Mixed mood

I can’t think of a snappier title for this blog, because mixed mood is where I am at and my brain feels scrambled. For four weeks now my functioning has been disturbed, my mood fluctuating but not actually euthymic (normal) at any point.”How are you?” my Care Coordinator asks, and all I can say is that I am “up and down”. When pressed I think harder and say that I am more up than down, but definitely with down bits stirred in. So – mixed?

It’s maddeningly difficult to get anyone to agree what a mixed affective state is and I have of course met different psychiatrists with different views. Is any bipolar mood state that has some features of the other pole necessarily mixed? Is it useful to separate out predominantly depressed mood with hypomanic features from a predominantly high episode with some features of depression? How do you know whether the swirling pool of emotions is a mixed state or in fact “ultradian” (incredibly rapid) cycling?

A “mixed affective state” use to be viewed as one of the four presentations of bipolar: bipolar I, bipolar 2, mixed affective state and rapid cycling (all boxes I have been put in at one point or another). When the DSM-5 came along it switched to the “mixed features” approach, so any major mood episode can be diagnosed as having mixed features as part of its makeup.


It’s all a bit of a mish-mash from a service user point of view, and when you are in the grip of swirling emotions being able to tease out and articulate what you think is going on can be very hard. Just as I have had to learn what hypomania means for me (depression’s pretty easy to identify), I have had to learn what mixed mood entails. It matters that I am able to to identify mixed mood. It matters a lot. I was in mixed mood both times I was hospitalised. I was in mixed mood the only time I took a major overdose. Here’s what I have pieced together in recent years.

If I don’t know what mood state I am in, but I am unwell or distressed, it’s probably mixed mood.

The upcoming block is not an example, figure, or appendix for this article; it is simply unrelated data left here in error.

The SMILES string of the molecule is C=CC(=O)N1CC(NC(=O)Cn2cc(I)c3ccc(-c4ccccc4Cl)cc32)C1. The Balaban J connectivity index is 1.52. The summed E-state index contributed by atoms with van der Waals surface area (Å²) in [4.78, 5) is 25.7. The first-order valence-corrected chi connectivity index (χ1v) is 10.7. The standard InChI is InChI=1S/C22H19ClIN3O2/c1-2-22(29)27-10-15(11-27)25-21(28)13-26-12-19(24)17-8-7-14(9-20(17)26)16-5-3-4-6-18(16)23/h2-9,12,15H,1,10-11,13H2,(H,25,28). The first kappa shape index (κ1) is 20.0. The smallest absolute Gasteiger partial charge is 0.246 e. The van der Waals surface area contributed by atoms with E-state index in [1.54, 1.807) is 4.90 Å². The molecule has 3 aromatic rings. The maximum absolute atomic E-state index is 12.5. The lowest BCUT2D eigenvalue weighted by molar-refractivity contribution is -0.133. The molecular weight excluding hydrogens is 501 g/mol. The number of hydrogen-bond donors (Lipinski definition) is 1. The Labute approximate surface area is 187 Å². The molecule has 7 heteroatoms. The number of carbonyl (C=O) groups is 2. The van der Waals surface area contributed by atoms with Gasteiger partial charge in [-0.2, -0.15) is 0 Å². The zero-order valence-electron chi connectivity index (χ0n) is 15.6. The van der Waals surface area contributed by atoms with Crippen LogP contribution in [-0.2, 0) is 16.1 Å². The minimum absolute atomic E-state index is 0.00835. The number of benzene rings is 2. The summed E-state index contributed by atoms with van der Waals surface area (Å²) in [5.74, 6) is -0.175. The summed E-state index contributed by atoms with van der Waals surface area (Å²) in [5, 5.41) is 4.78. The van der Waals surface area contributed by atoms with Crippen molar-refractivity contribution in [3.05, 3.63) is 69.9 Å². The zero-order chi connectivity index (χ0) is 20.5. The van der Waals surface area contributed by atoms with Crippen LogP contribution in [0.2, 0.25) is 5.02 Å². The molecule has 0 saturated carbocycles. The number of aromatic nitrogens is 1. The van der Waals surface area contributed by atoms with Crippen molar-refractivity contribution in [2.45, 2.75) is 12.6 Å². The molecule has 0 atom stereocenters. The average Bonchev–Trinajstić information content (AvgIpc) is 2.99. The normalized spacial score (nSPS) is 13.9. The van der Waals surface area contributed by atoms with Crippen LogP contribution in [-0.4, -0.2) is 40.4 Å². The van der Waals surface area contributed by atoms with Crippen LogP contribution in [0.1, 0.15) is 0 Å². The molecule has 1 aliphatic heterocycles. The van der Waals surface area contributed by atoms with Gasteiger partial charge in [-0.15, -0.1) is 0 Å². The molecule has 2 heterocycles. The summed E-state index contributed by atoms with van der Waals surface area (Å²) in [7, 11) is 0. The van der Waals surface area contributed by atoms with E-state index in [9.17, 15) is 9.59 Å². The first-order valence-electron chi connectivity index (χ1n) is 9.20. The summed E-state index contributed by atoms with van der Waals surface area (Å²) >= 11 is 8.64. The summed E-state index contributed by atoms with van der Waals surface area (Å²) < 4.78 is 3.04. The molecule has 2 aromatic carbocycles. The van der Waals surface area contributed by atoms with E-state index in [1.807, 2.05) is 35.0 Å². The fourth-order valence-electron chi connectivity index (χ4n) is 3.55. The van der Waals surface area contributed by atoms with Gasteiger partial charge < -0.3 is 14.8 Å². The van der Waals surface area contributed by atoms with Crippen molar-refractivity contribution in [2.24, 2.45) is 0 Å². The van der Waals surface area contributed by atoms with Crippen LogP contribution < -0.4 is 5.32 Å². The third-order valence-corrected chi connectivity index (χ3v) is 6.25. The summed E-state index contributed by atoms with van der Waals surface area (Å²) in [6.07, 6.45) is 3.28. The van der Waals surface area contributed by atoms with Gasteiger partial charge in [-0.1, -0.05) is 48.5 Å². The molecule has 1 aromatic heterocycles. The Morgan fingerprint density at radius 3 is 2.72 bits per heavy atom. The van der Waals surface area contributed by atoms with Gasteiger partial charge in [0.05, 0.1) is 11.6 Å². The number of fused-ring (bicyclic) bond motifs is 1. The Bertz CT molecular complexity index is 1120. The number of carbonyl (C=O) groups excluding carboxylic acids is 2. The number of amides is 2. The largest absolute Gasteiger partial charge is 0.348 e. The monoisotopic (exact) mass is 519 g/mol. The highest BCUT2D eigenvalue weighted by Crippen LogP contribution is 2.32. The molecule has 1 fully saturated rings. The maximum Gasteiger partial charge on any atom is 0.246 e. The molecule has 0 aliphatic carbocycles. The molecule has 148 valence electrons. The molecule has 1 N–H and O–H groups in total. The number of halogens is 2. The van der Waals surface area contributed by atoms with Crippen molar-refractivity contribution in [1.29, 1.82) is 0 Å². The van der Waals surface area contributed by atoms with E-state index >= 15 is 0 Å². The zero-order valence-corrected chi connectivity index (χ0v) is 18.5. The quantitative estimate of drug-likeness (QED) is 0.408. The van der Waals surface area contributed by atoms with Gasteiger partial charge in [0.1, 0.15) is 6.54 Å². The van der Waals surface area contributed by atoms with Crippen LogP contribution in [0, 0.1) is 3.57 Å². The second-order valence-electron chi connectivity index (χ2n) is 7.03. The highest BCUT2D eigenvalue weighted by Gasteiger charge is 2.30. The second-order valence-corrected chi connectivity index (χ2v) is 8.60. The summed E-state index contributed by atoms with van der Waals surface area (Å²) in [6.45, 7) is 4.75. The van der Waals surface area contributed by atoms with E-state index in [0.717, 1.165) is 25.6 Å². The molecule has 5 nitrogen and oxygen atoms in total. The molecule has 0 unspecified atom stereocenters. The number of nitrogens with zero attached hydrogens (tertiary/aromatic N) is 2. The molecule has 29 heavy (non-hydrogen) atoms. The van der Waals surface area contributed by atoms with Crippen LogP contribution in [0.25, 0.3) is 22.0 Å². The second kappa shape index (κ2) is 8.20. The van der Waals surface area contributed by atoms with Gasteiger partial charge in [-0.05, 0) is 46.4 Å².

If my moods flutter and flicker rather than snapping smartly back and forth, it’s probably mixed mood rather than incredibly rapid cycling.

In mixed mood my thoughts are very “loud” with competing viewpoints vying for attention. I can be in two or even three minds about something, for example: I need to die; I want treatment because I don’t want to die; there is nothing wrong with me and I don’t need anything. One thought can immediately follow another so that I don’t know what I feel, want or believe any more, sometimes wanting multiple conflicting things in any given moment.

If I am tired, yet raring to go, that’s a sign I may be in a mixed state.

If I experience eight different emotions, ten, maybe even more, in the course of a day then I must be in mixed mood.

Today I have been irritable, angry, lethargic, agitated, sad, tearful, awed, elated, guilty, terrified, ashamed. I got up desperate to go out and shop (hypomania) but returned to bed feeling exhausted before I could go anywhere (depression). I went out in the end and spent too much money (hypomania). I was hypersensitive to noise at the shops and felt hostile towards other people who had the gall to get in my way (hypomania). When I came home I sat on the sofa and cried because a song was so beautiful (hypomania). Then I cried because I couldn’t cope with household tasks and I felt aweful about the money I had spent (depression).

I have given up for the day. The washing will have to stay wet in the machine until Tom gets home to deal with it. I have cancelled the gym class I was really looking forward to because I have no idea whatsoever whether a cardio workout to loud music will be beneficial or detrimental to my wellbeing. I will have a bath. I might take some diazepam. It’s all uncomfortably like implementing a crisis plan.

I am seeing my psychiatrist tomorrow and I am going to ask about a medication increase. The level of mood disturbance has been creeping up and up in the last four weeks and I’ve been having the same old paranoid thoughts about my tech being misused by dark forces and the same old feeling that I am being menaced by banana skins. I can’t take the risk that things will get any worse and anyway I am getting very, very tired of the big bipolar mixing bowl.






About purplepersuasion

40 something service user, activist, writer and mother living with bipolar disorder. Proud winner of the Mark Hanson Prize for Digital Media at the Mind Media Awards #VMGMindAwards
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